SXSW learns to live with – and revel in – organised chaos
The Interactive director talks Trump, Web Summit and keeping sane over two decades
Hugh Forrest: “One of the big reasons why people like coming to SXSW is the city itself.” Photograph: Heather Kennedy/Getty Images
The world-famous South by Southwest Music, Film, Art and Tech extravaganza, which takes place over the next two weeks in Austin, Texas, is the product of months and months of careful planning by a team of logistics experts.
SXSW director Hugh Forrest won’t reveal the exact number of years he has led this team for fear of showing his age. That’s what the internet is for. His LinkedIn page says he has been director of the Interactive arm of the festival program since 1994. Let’s hope that’s a reliable source.
It’s hard to imagine what kind of tech would have been showcased back in the early 1990s. The innovations on display at this year’s event include everything from artificial intelligence, virtual reality, blockchain, gaming, etc.
Back then, SXSW Interactive was the only game in town. Now the emergence of various competing tech conferences makes keeping things fresh and interesting that bit more challenging.
“We start planning and working out the schedule in May or June of the previous year,” says Forrest. “Every year new challenges arise, though. There are so many moving parts to an event as complex as this.”
Forrest travelled to Lisbon last November for the Web Summit, the first time it was held outside Ireland. “I’d never been to the city before, and my memories will forever be soiled because that’s where I watched the US election results,” he laughs.
“The event has grown incredibly,” he says. “Props to the organisers for achieving so much growth in such a short space of time and being able to bring together so many start-ups. It’s quite a success story. However, there were too many people sharing the same space.
“It was really crowded and made me wonder: is it as bad as this at SXSW? I hope not. I don’t think we have that problem, because our festival is spread out across the city of Austin.”
Not that SXSW doesn’t have its own infrastructural shortfalls. The festival has grown significantly since 2004. Growth has led to problems, particularly finding beds for everyone over the two-week event. Hotels are booked to capacity months in advance. so Austin-based AirBnB hosts make a killing every March, with one recent report of a tent in someone’s back garden renting for $177 (€167) per night.
Michael Dell has recently announced that his annual DellWorld event, which has been staged in his hometown of Austin for the past six years, was moving to Las Vegas, citing the Texas capital’s ill-equipped infrastructure as the reason. However, Austin is central to the draw for many people who come to SXSW.
“One of the big reasons why people like coming to SXSW is the city itself,” Forrest says. “It’s a huge part of the festival experience. It could never be moved simply to cater for growing demand.”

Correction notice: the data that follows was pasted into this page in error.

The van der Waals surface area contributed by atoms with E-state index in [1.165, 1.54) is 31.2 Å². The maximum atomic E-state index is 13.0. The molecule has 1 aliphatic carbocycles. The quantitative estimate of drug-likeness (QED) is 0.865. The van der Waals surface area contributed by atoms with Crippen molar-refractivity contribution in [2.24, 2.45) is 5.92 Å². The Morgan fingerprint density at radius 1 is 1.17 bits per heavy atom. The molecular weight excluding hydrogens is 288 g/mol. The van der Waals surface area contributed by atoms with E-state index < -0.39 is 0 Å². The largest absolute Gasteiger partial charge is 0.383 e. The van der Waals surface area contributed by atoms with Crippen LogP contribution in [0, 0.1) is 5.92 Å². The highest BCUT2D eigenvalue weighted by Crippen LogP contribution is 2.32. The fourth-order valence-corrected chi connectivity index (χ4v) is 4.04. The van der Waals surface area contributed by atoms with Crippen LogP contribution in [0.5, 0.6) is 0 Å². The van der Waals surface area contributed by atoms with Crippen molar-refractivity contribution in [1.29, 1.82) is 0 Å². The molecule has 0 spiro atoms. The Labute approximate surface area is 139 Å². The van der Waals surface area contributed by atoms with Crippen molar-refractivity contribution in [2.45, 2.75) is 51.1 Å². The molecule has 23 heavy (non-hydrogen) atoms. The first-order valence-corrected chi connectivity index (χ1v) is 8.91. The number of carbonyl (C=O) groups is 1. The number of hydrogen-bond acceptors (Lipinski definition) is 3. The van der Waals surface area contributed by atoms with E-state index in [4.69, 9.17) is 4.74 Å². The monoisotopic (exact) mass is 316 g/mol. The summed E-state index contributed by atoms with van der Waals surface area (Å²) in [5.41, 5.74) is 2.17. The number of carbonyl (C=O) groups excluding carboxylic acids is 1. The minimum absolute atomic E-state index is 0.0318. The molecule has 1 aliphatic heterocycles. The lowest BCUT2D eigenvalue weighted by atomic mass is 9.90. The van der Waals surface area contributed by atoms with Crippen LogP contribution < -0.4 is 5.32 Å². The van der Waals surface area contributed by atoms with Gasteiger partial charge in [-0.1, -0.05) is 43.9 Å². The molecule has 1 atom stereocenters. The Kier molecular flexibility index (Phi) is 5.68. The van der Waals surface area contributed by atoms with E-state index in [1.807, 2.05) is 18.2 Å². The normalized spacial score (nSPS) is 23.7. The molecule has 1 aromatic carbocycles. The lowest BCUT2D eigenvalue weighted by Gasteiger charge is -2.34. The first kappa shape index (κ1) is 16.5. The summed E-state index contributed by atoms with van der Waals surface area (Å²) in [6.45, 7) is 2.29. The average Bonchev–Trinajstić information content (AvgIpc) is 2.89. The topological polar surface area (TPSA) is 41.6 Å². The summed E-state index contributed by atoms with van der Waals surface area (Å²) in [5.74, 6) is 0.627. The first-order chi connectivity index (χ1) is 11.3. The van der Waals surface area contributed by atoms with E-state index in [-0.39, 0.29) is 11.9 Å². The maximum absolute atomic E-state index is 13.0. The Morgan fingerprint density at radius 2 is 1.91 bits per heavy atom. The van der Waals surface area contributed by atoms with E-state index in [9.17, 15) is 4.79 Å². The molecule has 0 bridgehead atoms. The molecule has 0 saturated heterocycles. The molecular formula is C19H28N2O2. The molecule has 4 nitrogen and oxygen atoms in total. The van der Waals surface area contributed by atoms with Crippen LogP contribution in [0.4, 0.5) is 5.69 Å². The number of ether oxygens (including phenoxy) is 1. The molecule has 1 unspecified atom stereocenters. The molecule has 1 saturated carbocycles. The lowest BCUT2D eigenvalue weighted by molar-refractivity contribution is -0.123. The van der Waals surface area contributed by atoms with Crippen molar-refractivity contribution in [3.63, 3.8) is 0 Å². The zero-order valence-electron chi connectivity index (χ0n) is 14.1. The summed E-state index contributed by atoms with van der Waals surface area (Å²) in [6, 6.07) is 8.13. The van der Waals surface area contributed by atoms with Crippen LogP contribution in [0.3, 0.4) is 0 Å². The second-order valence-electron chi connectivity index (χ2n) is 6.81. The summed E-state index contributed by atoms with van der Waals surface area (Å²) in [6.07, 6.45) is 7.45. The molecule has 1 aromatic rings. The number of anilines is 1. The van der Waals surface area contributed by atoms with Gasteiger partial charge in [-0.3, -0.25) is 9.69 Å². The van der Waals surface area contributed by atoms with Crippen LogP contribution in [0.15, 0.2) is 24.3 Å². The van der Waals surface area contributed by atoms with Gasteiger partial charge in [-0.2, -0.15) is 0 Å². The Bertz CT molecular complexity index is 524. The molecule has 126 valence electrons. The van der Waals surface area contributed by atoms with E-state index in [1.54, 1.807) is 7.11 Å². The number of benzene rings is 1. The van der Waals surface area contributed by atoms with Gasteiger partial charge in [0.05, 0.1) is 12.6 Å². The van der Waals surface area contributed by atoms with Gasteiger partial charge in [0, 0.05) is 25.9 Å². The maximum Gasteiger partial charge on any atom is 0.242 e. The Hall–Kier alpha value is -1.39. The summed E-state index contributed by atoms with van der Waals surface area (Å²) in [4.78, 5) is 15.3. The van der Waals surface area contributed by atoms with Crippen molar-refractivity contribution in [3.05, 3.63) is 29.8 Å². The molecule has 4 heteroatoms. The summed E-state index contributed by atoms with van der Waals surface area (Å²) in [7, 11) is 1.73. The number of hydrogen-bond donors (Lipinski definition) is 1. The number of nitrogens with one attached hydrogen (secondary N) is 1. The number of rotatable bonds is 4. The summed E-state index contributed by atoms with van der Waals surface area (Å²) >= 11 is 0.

And despite the accommodation issues, the festival tends to run smoothly, quite a feat for an event that doesn’t quit for two weeks and brings an extra 250,000 people into a city on a par with Dublin in terms of population and size.
“We’re lucky that police, city officials and event organisers have been able to work together so well all these years,” he says. “But we put a lot of effort into this relationship, which means compromise and lots of negotiation on all sides. Each year, if new problems present themselves, we try a different approach the following year.
“The city understands it is a really important event in terms of positioning the capital to the rest of the world, so they want it to run as smoothly as possible.”
This year’s event includes two days of talks, panel discussions and workshops devoted entirely to what the future holds for the tech industry under Donald Trump. While SXSW has never shied away from controversial issues (politics unofficially creeps into many aspects of the Interactive programme anyway) “Tech Under Trump” is perhaps the most explicitly political series of talks ever curated for the event.
Forrest was central to this decision. “I personally spent a lot of time putting this one together. It’s a very interesting area where a lot of unanswered questions remain. There just so much semantics with this new president. No one knows what’s politics and what’s policy. All we know is that things are going to be very different from the last eight years.
“I hope the new administration finds reasons to criticise the SXSW programme,” he adds, “because even now, two months into their term, we still don’t understand their tech policies. Much of this ‘Tech Under Trump’ programming will likely be informational-based.”
Collision, Paddy Cosgrave & co’s American version of the Lisbon Web Summit, will return to New Orleans this May for the second time. Collision has been called “America’s fastest growing tech conference”, and its popularity and location so close to Austin puts it in direct competition with SXSW.
Forrest isn’t all that concerned. “They’re not the same events. Sure, you can draw parallels in terms of the focus on tech. But we don’t have as many start-ups as they do, whereas they don’t have the political dimension that has become such a major part of Interactive.
“To be honest, every time I go to another tech event, I see things they’re doing better than we are. So I’ve learned to stop going as much to save my sanity.”
SXSW takes place in Austin,Texas from March 10th-19th 2017. See sxsw.com.